Includes adaptations of three classic tales as audio theater scripts: The Spoon River Anthology has history students discovering the stories of occupants of a cemetery. A one-act version of The Ransom of Red Chief tells the tale of a kidnapping gone awry. The Ballad of The Ice-Worm Cocktail tells of false bravado revealed during the Yukon Gold Rush. Requires multiple actors. Well suited for community theaters. Performance rights included with purchase.

My first serious writing was in creating scripts for the Hunterdon Radio Theatre in New Jersey. My scripts have been performed on stage, as broadcasts, and recorded onto CDs.

Are you a performer–or a company manager? Need a break from those monotonous Zoom meetings? Why not take a look at my short audio/theater scripts, get a few co-workers together and perform a play for the wider audience? My scripts range from comedic to spooky and the purchase of a script comes with the performance rights. They can be performed by adults or children, are family appropriate, and you might even learn a little science! Break up the online-meeting monotony and have some fun today reading or acting a play! (Or two!)

book cover of audio/theater script
A collection of one-act length comedic audio theater scripts. “Joy’s Bug’s Blues” tells of an unfortunate encounter with an elephant. In “Take Your Best Shot,” a man develops allergies to political parties, but his allergist has the cure. “The Gift” is a Chanukah tale involving the rescue of an injured iguana and its impact on family members, both human and iguana. Performance rights included with purchase.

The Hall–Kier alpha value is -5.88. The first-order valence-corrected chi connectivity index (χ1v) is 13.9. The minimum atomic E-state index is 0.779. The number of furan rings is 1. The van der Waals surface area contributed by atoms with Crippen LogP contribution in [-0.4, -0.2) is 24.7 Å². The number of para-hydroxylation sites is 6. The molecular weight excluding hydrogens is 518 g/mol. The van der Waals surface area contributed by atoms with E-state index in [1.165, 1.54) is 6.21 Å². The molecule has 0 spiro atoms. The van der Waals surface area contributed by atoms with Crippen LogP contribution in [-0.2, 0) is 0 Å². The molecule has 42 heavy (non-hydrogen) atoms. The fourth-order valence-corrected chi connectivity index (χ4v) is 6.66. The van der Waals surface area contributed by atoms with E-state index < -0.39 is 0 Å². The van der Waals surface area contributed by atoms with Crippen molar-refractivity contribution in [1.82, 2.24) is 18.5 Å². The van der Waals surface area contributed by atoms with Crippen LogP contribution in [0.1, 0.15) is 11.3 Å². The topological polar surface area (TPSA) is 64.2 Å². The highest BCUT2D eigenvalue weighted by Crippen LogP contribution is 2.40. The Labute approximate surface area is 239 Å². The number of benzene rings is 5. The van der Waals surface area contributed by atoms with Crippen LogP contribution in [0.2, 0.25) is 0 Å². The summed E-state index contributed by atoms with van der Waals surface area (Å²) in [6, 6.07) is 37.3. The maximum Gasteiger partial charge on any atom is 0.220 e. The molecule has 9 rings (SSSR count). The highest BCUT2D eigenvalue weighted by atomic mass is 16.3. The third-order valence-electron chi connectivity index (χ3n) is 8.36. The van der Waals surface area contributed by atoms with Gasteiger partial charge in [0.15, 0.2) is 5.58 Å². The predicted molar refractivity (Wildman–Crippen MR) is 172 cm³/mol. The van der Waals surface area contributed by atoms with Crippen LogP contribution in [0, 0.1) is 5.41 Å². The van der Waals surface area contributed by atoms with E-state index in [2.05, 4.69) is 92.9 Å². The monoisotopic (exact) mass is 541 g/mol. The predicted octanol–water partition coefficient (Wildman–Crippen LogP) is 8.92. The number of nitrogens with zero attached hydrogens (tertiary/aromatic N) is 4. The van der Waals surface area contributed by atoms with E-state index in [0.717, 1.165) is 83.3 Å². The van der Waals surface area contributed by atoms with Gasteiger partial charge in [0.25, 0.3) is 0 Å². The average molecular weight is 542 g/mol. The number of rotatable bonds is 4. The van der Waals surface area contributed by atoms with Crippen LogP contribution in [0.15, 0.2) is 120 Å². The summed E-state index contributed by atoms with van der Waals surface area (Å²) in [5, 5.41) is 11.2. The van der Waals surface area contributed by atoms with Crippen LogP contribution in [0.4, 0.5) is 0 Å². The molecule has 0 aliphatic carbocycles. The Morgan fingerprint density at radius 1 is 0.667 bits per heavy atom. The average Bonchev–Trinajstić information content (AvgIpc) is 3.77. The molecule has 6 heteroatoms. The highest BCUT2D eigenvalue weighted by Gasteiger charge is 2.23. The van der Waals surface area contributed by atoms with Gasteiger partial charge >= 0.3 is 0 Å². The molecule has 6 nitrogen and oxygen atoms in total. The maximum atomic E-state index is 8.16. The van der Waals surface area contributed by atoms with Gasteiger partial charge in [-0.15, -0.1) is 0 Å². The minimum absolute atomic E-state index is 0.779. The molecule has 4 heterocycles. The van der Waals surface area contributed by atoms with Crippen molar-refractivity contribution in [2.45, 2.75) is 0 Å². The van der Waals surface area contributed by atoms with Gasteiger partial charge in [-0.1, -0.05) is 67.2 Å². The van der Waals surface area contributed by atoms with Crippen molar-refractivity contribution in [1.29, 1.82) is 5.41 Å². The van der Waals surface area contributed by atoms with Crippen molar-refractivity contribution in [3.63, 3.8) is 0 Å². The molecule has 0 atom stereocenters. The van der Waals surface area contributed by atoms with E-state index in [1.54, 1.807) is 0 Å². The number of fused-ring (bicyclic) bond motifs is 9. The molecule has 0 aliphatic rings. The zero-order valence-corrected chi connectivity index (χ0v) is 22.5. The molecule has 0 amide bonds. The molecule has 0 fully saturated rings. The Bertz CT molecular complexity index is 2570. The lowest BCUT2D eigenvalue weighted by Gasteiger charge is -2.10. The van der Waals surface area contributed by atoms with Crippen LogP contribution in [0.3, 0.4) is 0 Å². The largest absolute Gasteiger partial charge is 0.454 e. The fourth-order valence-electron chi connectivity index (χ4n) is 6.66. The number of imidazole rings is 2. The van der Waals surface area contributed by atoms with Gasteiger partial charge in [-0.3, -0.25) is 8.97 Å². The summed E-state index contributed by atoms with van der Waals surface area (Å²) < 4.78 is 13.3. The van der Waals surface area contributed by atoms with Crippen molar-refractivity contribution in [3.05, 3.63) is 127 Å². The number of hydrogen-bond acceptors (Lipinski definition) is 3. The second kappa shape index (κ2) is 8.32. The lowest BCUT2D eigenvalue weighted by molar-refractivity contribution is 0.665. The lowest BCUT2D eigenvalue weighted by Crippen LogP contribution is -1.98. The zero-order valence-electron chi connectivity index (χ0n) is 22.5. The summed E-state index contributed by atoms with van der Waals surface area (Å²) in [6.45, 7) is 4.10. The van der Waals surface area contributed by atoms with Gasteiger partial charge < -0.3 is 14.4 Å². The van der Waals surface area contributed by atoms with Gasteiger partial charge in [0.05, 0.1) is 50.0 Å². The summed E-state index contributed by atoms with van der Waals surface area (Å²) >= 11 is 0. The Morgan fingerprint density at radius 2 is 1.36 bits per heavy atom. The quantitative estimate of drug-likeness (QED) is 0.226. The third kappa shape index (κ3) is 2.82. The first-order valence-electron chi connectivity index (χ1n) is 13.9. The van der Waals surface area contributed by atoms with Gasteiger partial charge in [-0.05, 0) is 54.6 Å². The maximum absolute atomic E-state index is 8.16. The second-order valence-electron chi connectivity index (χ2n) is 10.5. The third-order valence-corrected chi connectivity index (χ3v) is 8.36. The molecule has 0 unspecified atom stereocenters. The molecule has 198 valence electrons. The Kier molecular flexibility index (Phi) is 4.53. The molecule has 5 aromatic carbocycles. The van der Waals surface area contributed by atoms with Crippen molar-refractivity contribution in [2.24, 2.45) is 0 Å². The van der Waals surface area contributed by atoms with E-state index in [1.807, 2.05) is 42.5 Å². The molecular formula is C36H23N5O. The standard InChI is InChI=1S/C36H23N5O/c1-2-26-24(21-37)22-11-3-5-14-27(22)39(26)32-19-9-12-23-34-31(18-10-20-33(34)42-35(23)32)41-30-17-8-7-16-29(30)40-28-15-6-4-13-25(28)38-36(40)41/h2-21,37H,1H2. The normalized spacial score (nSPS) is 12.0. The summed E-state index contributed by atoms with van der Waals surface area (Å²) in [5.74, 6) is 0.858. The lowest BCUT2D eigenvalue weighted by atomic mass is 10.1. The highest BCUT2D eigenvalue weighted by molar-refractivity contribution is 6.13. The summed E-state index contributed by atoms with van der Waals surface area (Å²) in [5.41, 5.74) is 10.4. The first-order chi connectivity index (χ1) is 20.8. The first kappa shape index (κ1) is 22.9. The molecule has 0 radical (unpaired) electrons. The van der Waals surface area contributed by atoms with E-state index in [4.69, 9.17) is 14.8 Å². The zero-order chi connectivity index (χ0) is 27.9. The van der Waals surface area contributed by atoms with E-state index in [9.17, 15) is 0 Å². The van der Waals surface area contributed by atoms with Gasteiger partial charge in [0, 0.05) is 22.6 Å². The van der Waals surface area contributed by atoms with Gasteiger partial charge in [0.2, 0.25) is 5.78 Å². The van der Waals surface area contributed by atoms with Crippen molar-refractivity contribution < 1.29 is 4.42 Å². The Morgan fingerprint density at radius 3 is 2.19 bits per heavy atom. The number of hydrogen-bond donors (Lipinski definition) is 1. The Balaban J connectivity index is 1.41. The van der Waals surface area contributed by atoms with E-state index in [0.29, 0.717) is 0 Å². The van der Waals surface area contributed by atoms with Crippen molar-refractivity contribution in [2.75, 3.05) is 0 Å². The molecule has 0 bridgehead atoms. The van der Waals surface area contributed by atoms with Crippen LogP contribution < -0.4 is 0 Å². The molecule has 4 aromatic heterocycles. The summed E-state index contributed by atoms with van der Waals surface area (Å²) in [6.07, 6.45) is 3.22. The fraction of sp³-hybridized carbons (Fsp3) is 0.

It’s Get to Know Your Customers Day!

Get to Know Your Customers Day is a day that is of interest to me every day. I want to know my customers. Do they like my books? How can my books be better? What should I write about in the ones to come? How can I improve the workbooks and activity sheets sold at Lyric Power? Would any of my customers be interested in theater scripts—because I am also an actor and scriptwriter.

cover of workbook all about rocks

I do try to write books that fill a specific need in scientific information—as in Don’t Call Me Turtle, which tells the differences between turtles and tortoises. I’d also like the workbooks and activity sheets published by Lyric Power Publishing, LLC to be useful to teachers and families in their educational activities. 

infographic for children's book Don't Call Me Turtle!

So, please, drop me a line. Let me know how my science books, which I work to make fun so that learning is fun, could better serve you. Reach out about your educational needs, etc. Or, maybe you already own one of my books and you’d be willing to write a review at Amazon? It would be a great help to me and sincerely appreciated.

I’m hoping you get to know me a bit more every time I post at the blog, Tales and Tails, but I would like to learn more about you, too, and not just today. I’d truly love it if you reached out to me to introduce yourself, so here’s a link to my contact form. Let’s talk about science and how I can help. Thank you for stopping by at my website today.

Just Start!

Have you ever had to do something that you didn’t want to do or you just couldn’t get started? 

Author Elaine Powers at easel
I finally decided to start the painting with a little seed sprout.

It happens to all of us. It’s easy to find excuses not to start. Like when writing blog posts, I stare at the blank page and wonder what I should write. All that white space, staring back at me.

Today, I remembered when I was on Eleuthera, where the island’s artists had all come together to sell their work. As part of the event, a blank canvas was set up with paints. The idea was, artists and visitors would each add something to the painting.